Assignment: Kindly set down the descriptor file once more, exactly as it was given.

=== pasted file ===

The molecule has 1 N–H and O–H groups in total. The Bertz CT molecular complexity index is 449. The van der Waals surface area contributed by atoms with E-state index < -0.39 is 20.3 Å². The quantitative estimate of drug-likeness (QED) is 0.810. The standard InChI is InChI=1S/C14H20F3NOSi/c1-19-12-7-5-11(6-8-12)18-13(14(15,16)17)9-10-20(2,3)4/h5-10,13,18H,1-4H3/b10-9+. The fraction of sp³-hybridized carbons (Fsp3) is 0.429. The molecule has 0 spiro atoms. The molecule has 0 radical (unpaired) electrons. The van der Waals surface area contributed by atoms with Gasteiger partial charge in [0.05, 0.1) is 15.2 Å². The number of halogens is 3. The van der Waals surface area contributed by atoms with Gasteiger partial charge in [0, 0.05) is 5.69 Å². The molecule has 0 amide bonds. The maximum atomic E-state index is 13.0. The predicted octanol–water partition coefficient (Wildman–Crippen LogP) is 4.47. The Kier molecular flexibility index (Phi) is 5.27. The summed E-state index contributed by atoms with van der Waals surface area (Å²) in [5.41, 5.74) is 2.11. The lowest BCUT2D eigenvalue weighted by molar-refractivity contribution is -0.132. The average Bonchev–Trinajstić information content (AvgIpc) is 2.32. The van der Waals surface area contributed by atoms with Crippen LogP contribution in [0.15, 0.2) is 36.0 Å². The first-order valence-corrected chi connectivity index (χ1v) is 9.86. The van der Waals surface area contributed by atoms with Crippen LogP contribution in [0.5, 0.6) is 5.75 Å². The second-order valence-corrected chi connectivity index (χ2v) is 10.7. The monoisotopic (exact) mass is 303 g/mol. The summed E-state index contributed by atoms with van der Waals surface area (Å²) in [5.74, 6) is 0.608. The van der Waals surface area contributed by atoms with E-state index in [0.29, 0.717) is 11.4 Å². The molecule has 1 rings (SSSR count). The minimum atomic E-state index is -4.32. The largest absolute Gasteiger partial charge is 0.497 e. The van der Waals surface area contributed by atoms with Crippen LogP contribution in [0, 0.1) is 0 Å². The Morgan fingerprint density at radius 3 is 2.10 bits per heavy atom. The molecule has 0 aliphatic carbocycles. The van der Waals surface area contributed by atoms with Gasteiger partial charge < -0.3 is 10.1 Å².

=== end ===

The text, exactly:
The molecule has 1 N–H and O–H groups in total. The Bertz CT molecular complexity index is 449. The van der Waals surface area contributed by atoms with E-state index < -0.39 is 20.3 Å². The quantitative estimate of drug-likeness (QED) is 0.810. The standard InChI is InChI=1S/C14H20F3NOSi/c1-19-12-7-5-11(6-8-12)18-13(14(15,16)17)9-10-20(2,3)4/h5-10,13,18H,1-4H3/b10-9+. The fraction of sp³-hybridized carbons (Fsp3) is 0.429. The molecule has 0 spiro atoms. The molecule has 0 radical (unpaired) electrons. The van der Waals surface area contributed by atoms with Gasteiger partial charge in [0.05, 0.1) is 15.2 Å². The number of halogens is 3. The van der Waals surface area contributed by atoms with Gasteiger partial charge in [0, 0.05) is 5.69 Å². The molecule has 0 amide bonds. The maximum atomic E-state index is 13.0. The predicted octanol–water partition coefficient (Wildman–Crippen LogP) is 4.47. The Kier molecular flexibility index (Phi) is 5.27. The summed E-state index contributed by atoms with van der Waals surface area (Å²) in [5.41, 5.74) is 2.11. The lowest BCUT2D eigenvalue weighted by molar-refractivity contribution is -0.132. The average Bonchev–Trinajstić information content (AvgIpc) is 2.32. The van der Waals surface area contributed by atoms with Crippen LogP contribution in [0.15, 0.2) is 36.0 Å². The first-order valence-corrected chi connectivity index (χ1v) is 9.86. The van der Waals surface area contributed by atoms with Crippen LogP contribution in [0.5, 0.6) is 5.75 Å². The second-order valence-corrected chi connectivity index (χ2v) is 10.7. The monoisotopic (exact) mass is 303 g/mol. The summed E-state index contributed by atoms with van der Waals surface area (Å²) in [5.74, 6) is 0.608. The van der Waals surface area contributed by atoms with E-state index in [0.29, 0.717) is 11.4 Å². The molecule has 1 rings (SSSR count). The minimum atomic E-state index is -4.32. The largest absolute Gasteiger partial charge is 0.497 e. The van der Waals surface area contributed by atoms with Crippen LogP contribution in [0, 0.1) is 0 Å². The Morgan fingerprint density at radius 3 is 2.10 bits per heavy atom. The molecule has 0 aliphatic carbocycles. The van der Waals surface area contributed by atoms with Gasteiger partial charge < -0.3 is 10.1 Å².